Hotel chains that get the most hate on social media
The research analyzed Twitter posts over an almost six-month period. Hilton had a 17% negative rating; customers complained about charging for Wi-Fi, connection speeds, poor customer service, getting spammy phone calls and billing problems, according to the survey.
“Shame that @HiltonHotels still continue their rip off wi fi charges,” quipped Twitter user Paul Clayton.
Crimson found five hotel chains were runners-up to Hilton’s 17% negative rating. With negative scores of 14%, Marriott, Sheraton, Westin, DoubleTree and Crowne Plaza all tied for second place.
But compared to the airlines, the American hotel industry are relative angels. Three airlines — American, Delta and United — had negative ratings that exceeded 50%. The most popular carrier, Southwest Airlines, had a negative rating of 38%, more than double Hilton’s rating.
Put differently, the worst hotel is twice as good as the best airline.
Let that sink in for a minute.
For hotels, success is measured in large part, by positive ratings on social media. Radisson (62%) and Best Western (57%) — two brands that don’t win a lot of customer-service awards — led the pack, followed by a familiar name, Marriott (45%). Interestingly, Radisson also has the lowest negative sentiment, at just 4%. The reason? Loyalty, says John Donnelly, the senior vice president of global sales and marketing at Crimson Hexagon.
“In the hotel industry, customer loyalty is paramount,” he says. “Social media gives hotel brands the opportunity to deepen engagement with their customers, build an emotional connection and amplify loyalty initiatives to new platforms.”
Take DoubleTree’s cookies, which are parceled out to guests when they arrive. They’re delicious. “The fact that there are more than 1,000 happy tweets about your free cookies is a good sign — and might inspire other brands to try something similar,” says Donnelly. “Insights like these can help hotel brands make smarter decisions about their loyalty programs and customer experience initiatives.”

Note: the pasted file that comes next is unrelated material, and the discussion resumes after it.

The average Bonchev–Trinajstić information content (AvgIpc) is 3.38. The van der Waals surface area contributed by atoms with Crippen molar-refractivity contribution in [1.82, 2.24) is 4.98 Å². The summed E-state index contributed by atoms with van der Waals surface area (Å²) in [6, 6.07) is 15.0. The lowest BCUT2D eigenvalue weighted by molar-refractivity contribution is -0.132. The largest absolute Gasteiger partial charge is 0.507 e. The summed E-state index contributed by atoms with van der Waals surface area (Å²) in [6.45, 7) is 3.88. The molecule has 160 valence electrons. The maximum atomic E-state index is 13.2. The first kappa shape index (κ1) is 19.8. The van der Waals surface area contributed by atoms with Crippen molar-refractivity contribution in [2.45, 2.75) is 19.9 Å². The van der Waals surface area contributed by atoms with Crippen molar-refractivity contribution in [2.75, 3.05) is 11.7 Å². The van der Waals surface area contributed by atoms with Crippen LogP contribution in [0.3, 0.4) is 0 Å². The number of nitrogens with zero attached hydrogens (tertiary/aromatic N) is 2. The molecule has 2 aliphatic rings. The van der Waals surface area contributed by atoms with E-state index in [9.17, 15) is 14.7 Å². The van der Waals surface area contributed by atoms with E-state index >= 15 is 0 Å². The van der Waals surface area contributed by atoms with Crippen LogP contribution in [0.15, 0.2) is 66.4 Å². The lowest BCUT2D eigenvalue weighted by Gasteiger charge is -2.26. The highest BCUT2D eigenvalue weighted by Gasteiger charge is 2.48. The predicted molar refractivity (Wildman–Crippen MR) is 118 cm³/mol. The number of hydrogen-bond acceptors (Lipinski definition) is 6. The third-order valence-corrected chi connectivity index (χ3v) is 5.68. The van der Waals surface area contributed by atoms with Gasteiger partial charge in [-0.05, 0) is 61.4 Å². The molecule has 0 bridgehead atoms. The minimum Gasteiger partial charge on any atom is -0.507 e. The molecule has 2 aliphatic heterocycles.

As Clayton Barrett tweeted, “Shout out to the DoubleTree in Cincy for the free cookie at check in. Now that’s how you earn my services.” (But let’s be honest, any one of us could have written that.)
Radisson generated a lot of good will with its sweepstakes.
“Our first giveaway is 2 FREE NIGHTS! Tweet @Radisson & use hashtag #24HrsOfRadissonSweeps to enter,” it tweeted earlier this year.
“@Radisson AMAZING giveaway! Thank you so much for the chance! =D #24HrsOfRadissonSweeps,” replied Twitter user Erika.
How can Crimson Hexagon determine if a tweet is positive? The company says it uses human-guided machine learning capabilities to analyze unstructured text from websites, blogs and social networks. It selected the hotel chains based on variables such as number of rooms, employees and number of hotels owned.
When it comes to customer service and social media, hotels get some hate, but mostly love. The top performers are recognized for giving away “free” cookies and room nights, but not necessarily for having the best facilities, food and beverages, or service. Still, it’s a lesson the airline industry could take to heart.
Yeah, you miss those cookies on Midwest Airlines. Me too. They were so tasty.